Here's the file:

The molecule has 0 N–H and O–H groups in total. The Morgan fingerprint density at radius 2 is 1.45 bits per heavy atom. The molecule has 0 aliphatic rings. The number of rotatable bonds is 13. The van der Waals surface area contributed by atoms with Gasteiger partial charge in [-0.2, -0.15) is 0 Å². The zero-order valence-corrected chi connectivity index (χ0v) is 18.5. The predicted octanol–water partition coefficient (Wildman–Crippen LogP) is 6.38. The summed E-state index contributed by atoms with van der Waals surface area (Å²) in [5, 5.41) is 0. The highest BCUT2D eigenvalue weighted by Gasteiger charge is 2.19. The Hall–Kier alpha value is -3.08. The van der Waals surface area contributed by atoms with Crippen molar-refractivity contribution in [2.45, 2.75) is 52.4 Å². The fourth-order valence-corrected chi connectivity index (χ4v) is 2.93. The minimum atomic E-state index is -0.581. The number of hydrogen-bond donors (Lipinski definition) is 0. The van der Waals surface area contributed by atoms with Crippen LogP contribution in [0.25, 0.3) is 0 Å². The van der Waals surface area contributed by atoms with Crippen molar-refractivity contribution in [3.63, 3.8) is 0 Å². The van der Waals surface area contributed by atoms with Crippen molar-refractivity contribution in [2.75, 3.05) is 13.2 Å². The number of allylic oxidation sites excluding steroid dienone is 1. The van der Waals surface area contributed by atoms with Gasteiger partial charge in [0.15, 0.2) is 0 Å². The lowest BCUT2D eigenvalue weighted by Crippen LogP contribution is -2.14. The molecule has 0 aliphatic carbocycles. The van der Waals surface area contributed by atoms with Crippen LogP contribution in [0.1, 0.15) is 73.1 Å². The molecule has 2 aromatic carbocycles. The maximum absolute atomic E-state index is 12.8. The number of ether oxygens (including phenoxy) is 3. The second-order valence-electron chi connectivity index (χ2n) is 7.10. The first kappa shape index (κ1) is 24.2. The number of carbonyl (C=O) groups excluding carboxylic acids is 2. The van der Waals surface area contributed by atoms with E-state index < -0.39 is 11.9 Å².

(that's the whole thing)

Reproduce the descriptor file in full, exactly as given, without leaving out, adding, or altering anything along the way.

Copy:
The molecule has 0 N–H and O–H groups in total. The Morgan fingerprint density at radius 2 is 1.45 bits per heavy atom. The molecule has 0 aliphatic rings. The number of rotatable bonds is 13. The van der Waals surface area contributed by atoms with Gasteiger partial charge in [-0.2, -0.15) is 0 Å². The zero-order valence-corrected chi connectivity index (χ0v) is 18.5. The predicted octanol–water partition coefficient (Wildman–Crippen LogP) is 6.38. The summed E-state index contributed by atoms with van der Waals surface area (Å²) in [5, 5.41) is 0. The highest BCUT2D eigenvalue weighted by Gasteiger charge is 2.19. The Hall–Kier alpha value is -3.08. The van der Waals surface area contributed by atoms with Crippen molar-refractivity contribution in [2.45, 2.75) is 52.4 Å². The fourth-order valence-corrected chi connectivity index (χ4v) is 2.93. The minimum atomic E-state index is -0.581. The number of hydrogen-bond donors (Lipinski definition) is 0. The van der Waals surface area contributed by atoms with Crippen LogP contribution in [0.25, 0.3) is 0 Å². The van der Waals surface area contributed by atoms with Crippen molar-refractivity contribution in [3.63, 3.8) is 0 Å². The van der Waals surface area contributed by atoms with Crippen molar-refractivity contribution in [2.75, 3.05) is 13.2 Å². The number of allylic oxidation sites excluding steroid dienone is 1. The van der Waals surface area contributed by atoms with Gasteiger partial charge in [0.15, 0.2) is 0 Å². The lowest BCUT2D eigenvalue weighted by Crippen LogP contribution is -2.14. The molecule has 0 aliphatic carbocycles. The van der Waals surface area contributed by atoms with Crippen LogP contribution in [0.1, 0.15) is 73.1 Å². The molecule has 2 aromatic carbocycles. The maximum absolute atomic E-state index is 12.8. The number of ether oxygens (including phenoxy) is 3. The second-order valence-electron chi connectivity index (χ2n) is 7.10. The first kappa shape index (κ1) is 24.2. The number of carbonyl (C=O) groups excluding carboxylic acids is 2. The van der Waals surface area contributed by atoms with E-state index < -0.39 is 11.9 Å².